February 21st, 2018
Resourceful neighbors in the community of Alamo, Calif., pooled their limited plumbing skills to reunite a future bride with the $10,000 diamond engagement ring she had accidentally flushed down the toilet.



Only 48 hours earlier, the world was filled with nothing but despair for Haleigh Morrissey and her fiancé Dean Booras.

Morrissey had been in her bathroom applying suntan lotion when she grew concerned that the ring might get stained. She asked Booras to remove it from her finger and rinse it off.



He cleaned the ring and placed it on a tissue, neatly folding the ends together to create a little ring package. And he left it there on the bathroom sink.

Later in the day, Morrissey returned to tidy up the bathroom and instinctively scooped up the folded tissue and flushed it down the toilet.

“I got to the bathroom and then I was like here’s some trash… throw it in the toilet,” Morrissey told a reporter from Fox affiliate KTVU.

Morrissey was devastated when she realized what she'd done.

"I thought there is no chance in the world that we were ever going to see it again," Booras told the local ABC affiliate.

The panicked couple recruited a bunch of neighbors from this close-knit community 28 miles east of San Francisco. Together, they pooled their marginal plumbing experience to noodle out the best way to find a flushed engagement ring.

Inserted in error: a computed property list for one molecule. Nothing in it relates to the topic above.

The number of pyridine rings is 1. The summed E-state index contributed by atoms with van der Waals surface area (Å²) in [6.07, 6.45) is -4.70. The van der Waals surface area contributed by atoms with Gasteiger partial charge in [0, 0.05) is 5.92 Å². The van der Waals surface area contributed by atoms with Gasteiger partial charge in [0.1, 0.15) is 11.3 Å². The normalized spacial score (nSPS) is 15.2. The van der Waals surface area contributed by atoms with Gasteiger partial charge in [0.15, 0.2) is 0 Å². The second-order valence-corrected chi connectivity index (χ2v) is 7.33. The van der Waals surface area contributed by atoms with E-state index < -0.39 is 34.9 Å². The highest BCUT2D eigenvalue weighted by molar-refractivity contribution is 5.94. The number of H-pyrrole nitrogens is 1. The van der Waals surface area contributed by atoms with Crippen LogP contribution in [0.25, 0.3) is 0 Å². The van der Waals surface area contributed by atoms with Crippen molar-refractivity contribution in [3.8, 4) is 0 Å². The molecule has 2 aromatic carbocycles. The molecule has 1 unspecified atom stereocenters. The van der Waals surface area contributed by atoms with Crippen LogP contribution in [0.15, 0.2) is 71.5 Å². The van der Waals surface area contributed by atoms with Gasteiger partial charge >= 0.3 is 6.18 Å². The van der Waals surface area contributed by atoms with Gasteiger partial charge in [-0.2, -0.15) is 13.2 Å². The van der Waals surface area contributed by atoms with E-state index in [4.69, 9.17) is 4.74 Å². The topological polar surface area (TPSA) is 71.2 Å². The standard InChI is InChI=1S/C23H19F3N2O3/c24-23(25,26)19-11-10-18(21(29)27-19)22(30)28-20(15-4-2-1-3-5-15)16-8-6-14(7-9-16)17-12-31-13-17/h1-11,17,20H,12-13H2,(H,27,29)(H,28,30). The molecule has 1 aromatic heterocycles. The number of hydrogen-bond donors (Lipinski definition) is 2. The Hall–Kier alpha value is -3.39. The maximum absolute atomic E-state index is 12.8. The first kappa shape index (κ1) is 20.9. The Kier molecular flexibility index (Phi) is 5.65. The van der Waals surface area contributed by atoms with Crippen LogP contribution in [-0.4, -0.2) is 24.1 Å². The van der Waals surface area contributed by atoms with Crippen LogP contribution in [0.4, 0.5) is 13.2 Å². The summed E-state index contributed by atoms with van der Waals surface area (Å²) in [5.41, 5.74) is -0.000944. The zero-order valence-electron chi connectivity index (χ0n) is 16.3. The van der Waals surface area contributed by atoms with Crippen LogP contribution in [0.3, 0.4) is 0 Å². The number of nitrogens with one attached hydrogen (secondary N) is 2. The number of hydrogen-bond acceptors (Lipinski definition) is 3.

After watching a bunch of YouTube videos, neighbor Brett Gunari rented a plumber's snake equipped with a camera. When that method failed to turn up the ring, fellow neighbor and building inspector Ken Gunari recommended that they flood the system and try to snag the ring further down the sewer line.

His method: "Turn on the bathtub, flush the toilet, dump the two five-gallon buckets of water into the toilet all at once," he said.

About 200 feet from the house, the neighbors had unearthed the sewer line and rigged it with a screen to catch the ring.

Within a few minutes of the water rush, the neighbors at the site of the trap could be heard yelling, "Oh man, look at that."

The plan worked. The ring emerged from the screen a bit mucky, but not damaged.

We're guessing that Morrissey and Booras — who have their wedding planned for this May — will be adding a bunch of well-deserving neighbors to their guest list.

Credits: Screen captures via abc7news.com.
February 20th, 2018
Identical twins Brittany and Briana Deane shouted "Yes" as identical twins Josh and Jeremy Salyers popped the question at Twin Lakes State Park in Virginia on February 2 (2/2/18). The simultaneous surprise marriage proposals — complete with "twinfinity" rings for both brides-to-be — were featured on the Valentine's Day installment of Inside Edition.